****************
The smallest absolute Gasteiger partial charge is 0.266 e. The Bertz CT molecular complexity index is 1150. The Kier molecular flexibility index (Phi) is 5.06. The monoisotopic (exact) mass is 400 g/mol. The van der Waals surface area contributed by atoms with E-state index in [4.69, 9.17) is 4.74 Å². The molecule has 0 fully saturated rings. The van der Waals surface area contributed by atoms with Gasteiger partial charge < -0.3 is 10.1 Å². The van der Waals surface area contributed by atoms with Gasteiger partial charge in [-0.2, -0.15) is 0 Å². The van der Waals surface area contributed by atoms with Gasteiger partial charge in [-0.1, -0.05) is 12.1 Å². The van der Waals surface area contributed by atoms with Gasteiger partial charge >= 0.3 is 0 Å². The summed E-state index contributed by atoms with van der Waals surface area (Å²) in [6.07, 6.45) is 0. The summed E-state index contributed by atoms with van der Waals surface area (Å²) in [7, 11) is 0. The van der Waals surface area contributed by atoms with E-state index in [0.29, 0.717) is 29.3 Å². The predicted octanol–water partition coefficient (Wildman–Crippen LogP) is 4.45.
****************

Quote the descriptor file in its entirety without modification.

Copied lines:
The smallest absolute Gasteiger partial charge is 0.266 e. The Bertz CT molecular complexity index is 1150. The Kier molecular flexibility index (Phi) is 5.06. The monoisotopic (exact) mass is 400 g/mol. The van der Waals surface area contributed by atoms with E-state index in [4.69, 9.17) is 4.74 Å². The molecule has 0 fully saturated rings. The van der Waals surface area contributed by atoms with Gasteiger partial charge < -0.3 is 10.1 Å². The van der Waals surface area contributed by atoms with Gasteiger partial charge in [-0.2, -0.15) is 0 Å². The van der Waals surface area contributed by atoms with Gasteiger partial charge in [-0.1, -0.05) is 12.1 Å². The van der Waals surface area contributed by atoms with Gasteiger partial charge >= 0.3 is 0 Å². The summed E-state index contributed by atoms with van der Waals surface area (Å²) in [6.07, 6.45) is 0. The summed E-state index contributed by atoms with van der Waals surface area (Å²) in [7, 11) is 0. The van der Waals surface area contributed by atoms with E-state index in [0.29, 0.717) is 29.3 Å². The predicted octanol–water partition coefficient (Wildman–Crippen LogP) is 4.45.